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Strained Labour Relations: Industrial Relations Outlook 2014

It’s a tense time for labour relations in Canada, and more than half a million public sector workers will be involved in collective bargaining this year. These factors could lead to contentious negotiations between governments and their employees. The “tone” of negotiations may be more negative—and unions less willing to compromise.


Canada Post: The Option of Privatization

The dramatic changes to mail service and stamp prices announced in December were intended to put Canada Post back on track—toward a sustainable and profitable business. When The Conference Board of Canada first published a report on the future of postal service in Canada in April 2013, the outlook was grim. The report projected that if nothing changed, Canada Post would face operating deficits of about a $1 billion a year by 2020.

A Stronger 2014: Provincial Outlook

A two-tiered economy in Canada in recent years has seen resource-rich Saskatchewan, Alberta, and Newfoundland and Labrador outperform the rest of the country. Things are looking better for other provinces in 2014 with the prospect of a stronger U.S. economy helping to boost exports.

Barriers at Work for Young Women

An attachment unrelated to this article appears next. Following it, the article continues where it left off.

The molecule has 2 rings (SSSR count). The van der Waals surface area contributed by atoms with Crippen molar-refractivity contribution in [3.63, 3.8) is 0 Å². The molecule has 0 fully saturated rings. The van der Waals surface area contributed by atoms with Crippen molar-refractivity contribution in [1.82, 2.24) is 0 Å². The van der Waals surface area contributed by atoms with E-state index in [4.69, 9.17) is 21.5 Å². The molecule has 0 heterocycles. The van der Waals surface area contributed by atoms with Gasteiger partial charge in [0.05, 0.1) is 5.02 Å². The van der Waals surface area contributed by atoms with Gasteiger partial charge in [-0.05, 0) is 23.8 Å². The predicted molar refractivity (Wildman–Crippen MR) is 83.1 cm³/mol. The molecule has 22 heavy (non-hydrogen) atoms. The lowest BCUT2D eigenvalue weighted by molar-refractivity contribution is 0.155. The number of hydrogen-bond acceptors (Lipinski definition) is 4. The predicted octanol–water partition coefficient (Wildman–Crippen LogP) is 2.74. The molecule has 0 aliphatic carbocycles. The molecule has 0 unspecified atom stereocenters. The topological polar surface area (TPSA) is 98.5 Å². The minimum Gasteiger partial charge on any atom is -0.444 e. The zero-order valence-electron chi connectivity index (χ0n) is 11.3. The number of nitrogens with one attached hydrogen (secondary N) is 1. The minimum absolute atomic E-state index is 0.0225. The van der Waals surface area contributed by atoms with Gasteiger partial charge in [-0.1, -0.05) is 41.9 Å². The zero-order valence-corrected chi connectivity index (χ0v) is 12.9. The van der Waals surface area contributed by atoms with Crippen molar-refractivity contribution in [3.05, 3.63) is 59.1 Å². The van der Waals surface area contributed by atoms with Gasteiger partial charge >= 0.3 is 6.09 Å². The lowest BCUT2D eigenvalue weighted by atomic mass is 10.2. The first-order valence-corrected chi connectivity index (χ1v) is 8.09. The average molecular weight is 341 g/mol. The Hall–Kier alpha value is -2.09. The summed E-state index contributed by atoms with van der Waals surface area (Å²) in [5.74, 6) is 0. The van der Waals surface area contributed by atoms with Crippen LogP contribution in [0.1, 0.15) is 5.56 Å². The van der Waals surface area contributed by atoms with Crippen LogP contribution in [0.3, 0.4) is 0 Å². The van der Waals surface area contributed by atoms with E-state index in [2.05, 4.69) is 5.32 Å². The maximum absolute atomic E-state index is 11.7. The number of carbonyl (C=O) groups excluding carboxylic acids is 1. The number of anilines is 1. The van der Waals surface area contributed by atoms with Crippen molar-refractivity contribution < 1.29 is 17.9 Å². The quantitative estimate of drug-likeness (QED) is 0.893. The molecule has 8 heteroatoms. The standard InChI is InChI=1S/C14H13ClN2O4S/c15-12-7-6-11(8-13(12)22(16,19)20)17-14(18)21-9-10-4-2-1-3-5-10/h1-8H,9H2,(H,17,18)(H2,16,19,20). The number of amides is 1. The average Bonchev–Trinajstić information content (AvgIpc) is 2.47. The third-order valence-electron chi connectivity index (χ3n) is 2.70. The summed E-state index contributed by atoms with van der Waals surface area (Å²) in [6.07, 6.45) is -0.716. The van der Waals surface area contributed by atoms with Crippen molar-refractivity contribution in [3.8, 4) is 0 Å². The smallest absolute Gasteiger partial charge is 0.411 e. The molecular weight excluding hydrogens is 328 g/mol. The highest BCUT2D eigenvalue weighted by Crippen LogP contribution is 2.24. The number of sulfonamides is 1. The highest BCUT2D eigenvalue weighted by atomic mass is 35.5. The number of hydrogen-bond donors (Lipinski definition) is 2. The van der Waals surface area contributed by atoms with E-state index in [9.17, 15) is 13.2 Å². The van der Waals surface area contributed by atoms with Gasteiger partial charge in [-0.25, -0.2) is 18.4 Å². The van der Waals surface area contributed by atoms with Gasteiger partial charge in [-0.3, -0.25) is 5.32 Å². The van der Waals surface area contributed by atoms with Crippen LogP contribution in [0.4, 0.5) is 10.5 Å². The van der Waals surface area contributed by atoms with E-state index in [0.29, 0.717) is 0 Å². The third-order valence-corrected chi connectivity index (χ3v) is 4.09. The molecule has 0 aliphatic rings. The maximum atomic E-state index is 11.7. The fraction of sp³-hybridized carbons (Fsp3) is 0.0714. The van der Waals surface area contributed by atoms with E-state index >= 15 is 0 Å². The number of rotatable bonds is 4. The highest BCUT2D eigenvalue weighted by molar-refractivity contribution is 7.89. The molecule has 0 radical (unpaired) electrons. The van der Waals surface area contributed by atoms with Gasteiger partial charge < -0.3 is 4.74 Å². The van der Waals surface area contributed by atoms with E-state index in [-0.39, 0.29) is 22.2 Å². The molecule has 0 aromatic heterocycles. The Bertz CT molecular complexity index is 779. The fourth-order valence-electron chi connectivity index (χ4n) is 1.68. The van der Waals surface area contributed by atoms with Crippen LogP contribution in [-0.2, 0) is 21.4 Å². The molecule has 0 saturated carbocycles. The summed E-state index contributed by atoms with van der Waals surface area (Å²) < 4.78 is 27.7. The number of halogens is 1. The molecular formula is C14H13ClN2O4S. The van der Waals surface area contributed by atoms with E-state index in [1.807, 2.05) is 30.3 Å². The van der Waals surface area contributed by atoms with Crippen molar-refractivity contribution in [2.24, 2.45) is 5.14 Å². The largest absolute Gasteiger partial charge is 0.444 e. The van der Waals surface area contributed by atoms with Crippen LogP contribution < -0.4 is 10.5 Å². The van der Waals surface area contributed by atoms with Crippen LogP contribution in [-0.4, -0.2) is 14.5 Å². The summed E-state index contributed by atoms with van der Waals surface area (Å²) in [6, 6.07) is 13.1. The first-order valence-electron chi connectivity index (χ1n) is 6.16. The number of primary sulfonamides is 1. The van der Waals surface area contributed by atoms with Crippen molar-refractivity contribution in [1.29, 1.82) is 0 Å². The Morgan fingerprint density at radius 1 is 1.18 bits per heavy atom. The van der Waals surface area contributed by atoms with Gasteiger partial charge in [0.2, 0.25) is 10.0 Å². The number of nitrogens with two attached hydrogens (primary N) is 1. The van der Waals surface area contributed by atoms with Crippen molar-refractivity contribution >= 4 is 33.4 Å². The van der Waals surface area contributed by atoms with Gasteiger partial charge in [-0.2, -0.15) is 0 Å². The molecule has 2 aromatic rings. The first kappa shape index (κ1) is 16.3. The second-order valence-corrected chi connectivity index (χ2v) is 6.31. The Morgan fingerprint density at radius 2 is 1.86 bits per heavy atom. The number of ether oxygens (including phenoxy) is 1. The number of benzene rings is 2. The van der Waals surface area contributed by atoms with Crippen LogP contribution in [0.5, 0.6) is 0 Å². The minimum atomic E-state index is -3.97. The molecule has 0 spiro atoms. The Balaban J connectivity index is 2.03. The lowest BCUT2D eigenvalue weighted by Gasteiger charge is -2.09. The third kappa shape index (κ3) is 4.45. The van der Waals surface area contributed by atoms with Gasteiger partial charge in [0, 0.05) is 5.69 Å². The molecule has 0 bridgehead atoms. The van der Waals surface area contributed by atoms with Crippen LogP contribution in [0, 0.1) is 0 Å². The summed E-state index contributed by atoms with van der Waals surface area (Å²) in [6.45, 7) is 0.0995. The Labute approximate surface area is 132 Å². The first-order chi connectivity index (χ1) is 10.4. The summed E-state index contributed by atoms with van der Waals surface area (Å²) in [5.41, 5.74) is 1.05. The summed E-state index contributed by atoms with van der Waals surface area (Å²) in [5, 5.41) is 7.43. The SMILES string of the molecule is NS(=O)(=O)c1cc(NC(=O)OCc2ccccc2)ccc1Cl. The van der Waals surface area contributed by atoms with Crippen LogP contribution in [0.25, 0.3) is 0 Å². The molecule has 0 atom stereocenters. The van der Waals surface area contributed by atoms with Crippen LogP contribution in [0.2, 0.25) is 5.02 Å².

Canadian organizations are—unintentionally—underestimating young women as being too young, or not ready, to assume increasingly challenging leadership roles. Women are therefore lowering their career expectations, at a cost to both their own advancement and to the success of their organizations. Organizations need to implement objective and transparent talent management practices that guard against this “unconscious bias.”

Strengthening Canada’s Commercial Fisheries and Aquaculture

Canada's commercial fisheries, aquaculture, and processing industries could build on what is already a $7-billion a year business. The key is targeting the rising global demand for fish and seafood. To capitalize on growing markets abroad, the industry first needs to overcome its own fragmentation and uncertainty.

The Future of Retail, Wholesale, and Transportation: Canadian Industrial Profiles

Retail sales are expected to grow in 2014, and that will improve the overall outlook for the wholesale sector. Competition from new American retailers in the Canadian market, however, will suppress retailers’ and wholesalers’ overall pricing power and profits. In the end, consumers will benefit. On the transportation, warehousing, and logistic side, the trade of bulky mining, forestry, and agriculture products will result in higher demand for rail, ship, and terminal services in 2014.

CBoC Highlights

Photo of the Hon. Jason T. Kenney Photo of Vijay Gill

David Stewart-Patterson, Vice-President of Public Policy, discussed Canada Post’s announcement to end door-to-door urban delivery on CBC’s Ontario Today.

Ruth Wright, Director, Leadership and Human Resources Research, described generational differences in the workplace.

In This Issue

  • Strained Labour Relations: Industrial Relations Outlook 2014
  • Canada Post: The Option of Privatization
  • A Stronger 2014: Provincial Outlook
  • Barriers at Work for Young Women
  • Strengthening Canada’s Commercial Fisheries and Aquaculture
  • The Future of Retail, Wholesale, and Transportation: Canadian Industrial Profiles

Previous Issues


Canada’s Food Industry 2018-19: A Plate That’s Full
May 29 at 2:00 PM

Latest Blogs

The 9/11 Generation Is Coming of Age

Sep 11, 2018
Rachael Bryson
Senior Research Associate
National Security and Strategic Foresight